Childish Gambino's "This Is America" Reached A Milestone That Means People Are Paying Attention To Its Important Message
After amassing considerable praise for its socially-conscious depiction of gun violence, Childish Gambino's "This Is America" reached No. 1 on the Billboard Hot 100 chart this week, Pitchfork reported on May 14. This marks the first number-one hit for Gambino — aka the musical alter-ego of actor Donald Glover — and its success could very well be tied to the overwhelmingly positive response that the track's music video has received from fans and celebrities across social media.
Before now, Gambino had yet to see any of his tracks break Billboard's top 10. His last charting hit, "Redbone," from 2016's Awaken, My Love!, made it to number 12 on the Hot 100 in August 2016, but previously released singles didn't even crack the top 50, according to Billboard.
In assuming the number-one position on the Billboard Hot 100 — which takes into account track streams and purchases — Gambino bumped Drake's Lauryn Hill-sampling "Nice For What" from the top spot. No easy feat, considering the song had been firmly planted there for the last 15 weeks, Billboard noted.
Glover debuted the music video for "This Is America" after performing the track for the first time (as Gambino) on the May 5 episode of Saturday Night Live. The video was directed by Glover's longtime Atlanta collaborator Hiro Murai, and is a provocative depiction of racism, gun violence, and pop cultural distractions right now in America.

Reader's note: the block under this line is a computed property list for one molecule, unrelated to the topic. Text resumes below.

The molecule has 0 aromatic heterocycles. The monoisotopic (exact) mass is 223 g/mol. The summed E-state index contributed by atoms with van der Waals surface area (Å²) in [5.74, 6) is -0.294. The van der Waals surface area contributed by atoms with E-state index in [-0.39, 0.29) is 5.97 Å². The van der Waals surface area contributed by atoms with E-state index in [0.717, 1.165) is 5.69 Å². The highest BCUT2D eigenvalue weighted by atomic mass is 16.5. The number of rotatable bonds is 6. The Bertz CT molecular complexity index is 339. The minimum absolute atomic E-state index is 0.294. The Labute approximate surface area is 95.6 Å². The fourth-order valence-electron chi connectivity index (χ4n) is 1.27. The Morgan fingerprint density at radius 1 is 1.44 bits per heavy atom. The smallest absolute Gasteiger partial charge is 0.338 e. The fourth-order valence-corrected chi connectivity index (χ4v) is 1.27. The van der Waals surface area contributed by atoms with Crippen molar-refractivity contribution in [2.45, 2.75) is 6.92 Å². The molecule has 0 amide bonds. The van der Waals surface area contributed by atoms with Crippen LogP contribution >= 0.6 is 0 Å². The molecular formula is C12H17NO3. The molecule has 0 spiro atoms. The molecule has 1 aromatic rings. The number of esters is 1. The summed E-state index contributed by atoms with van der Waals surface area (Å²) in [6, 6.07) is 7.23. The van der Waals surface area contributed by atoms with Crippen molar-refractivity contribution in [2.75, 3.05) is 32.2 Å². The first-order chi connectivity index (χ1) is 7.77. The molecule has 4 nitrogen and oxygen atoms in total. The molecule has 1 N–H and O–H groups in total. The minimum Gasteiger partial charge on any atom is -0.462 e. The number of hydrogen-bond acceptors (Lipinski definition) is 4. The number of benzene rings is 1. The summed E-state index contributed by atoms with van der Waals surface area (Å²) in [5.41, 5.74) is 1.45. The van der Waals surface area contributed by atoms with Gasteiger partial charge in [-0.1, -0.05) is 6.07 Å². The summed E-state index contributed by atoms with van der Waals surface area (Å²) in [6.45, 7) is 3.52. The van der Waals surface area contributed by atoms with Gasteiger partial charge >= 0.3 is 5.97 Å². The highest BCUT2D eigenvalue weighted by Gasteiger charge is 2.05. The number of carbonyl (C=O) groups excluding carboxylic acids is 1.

Warning: This video contains images of gun violence that some may find triggering.
Less than 10 days after its release, the video for "This Is America" has amassed more than 110 million views. Fans and critics have been fascinated by its underlying, metaphorical imagery, much of which can easily go unseen until the second or third watch.
“The central message is about guns and violence in America and the fact that we deal with them and consume them as part of entertainment on one hand, and on the other hand, is a part of our national conversation,” Guthrie Ramsey, a professor of music history at the University of Pennsylvania explained to TIME in an interview published May 7. “You’re not supposed to feel as if this is the standard fare opulence of the music industry. It’s about a counter-narrative and it really leaves you with chills.”
The sinister, visually-stunning, chill-inducing video went viral on social media almost immediately after its release, with countless big-name celebrities and musicians voicing their praise for Glover's creativity.
"Donald Glover is a Genius," Erykah Badu tweeted on May 6. "What happens when you put creative agency in the hands of artists," Black Panther's Winston Duke shared the same day, "Powerful narratives, carried by the vehicle of entertainment. Specificity is the universal connective tissue. Big shout to @childishgambino for this one #ThisIsAmerica."
Jaden Smith dubbed the video "iconic," and Janelle Monáe simply wrote, "Donald . Glover .," followed by, "Childish . Gambino ." Taraji P. Henson excitedly added on May 7, "@childishgambino YOU ARE THE BASQUIAT OF MUSIC!!!! I adore you!!! KEEP SHINING!!!," and actor Lena Waithe tweeted, "'This is America' speaks to what audiences really want. The truth dipped in chocolate brilliance. Thanks, D."
In the days that followed the release of "This Is America," countless more celebrities continued to profess their appreciation for Glover by re-posting the video on social media, which likely contributed to the song's streaming success. The fact that it often requires more than one viewing to understand the full breadth of the imagery likely helped elevate the track to number-one status as well.
You don't have to be a hip-hop fan to benefit from the message behind "This Is America." Racism and gun violence affects lovers of all genres, and Glover's video — despite brief, false moments of lighthearted fun — is ultimately representative of an uncomfortable reality. It's a reality that, judging by the song's current position at number one, people may finally be paying attention to.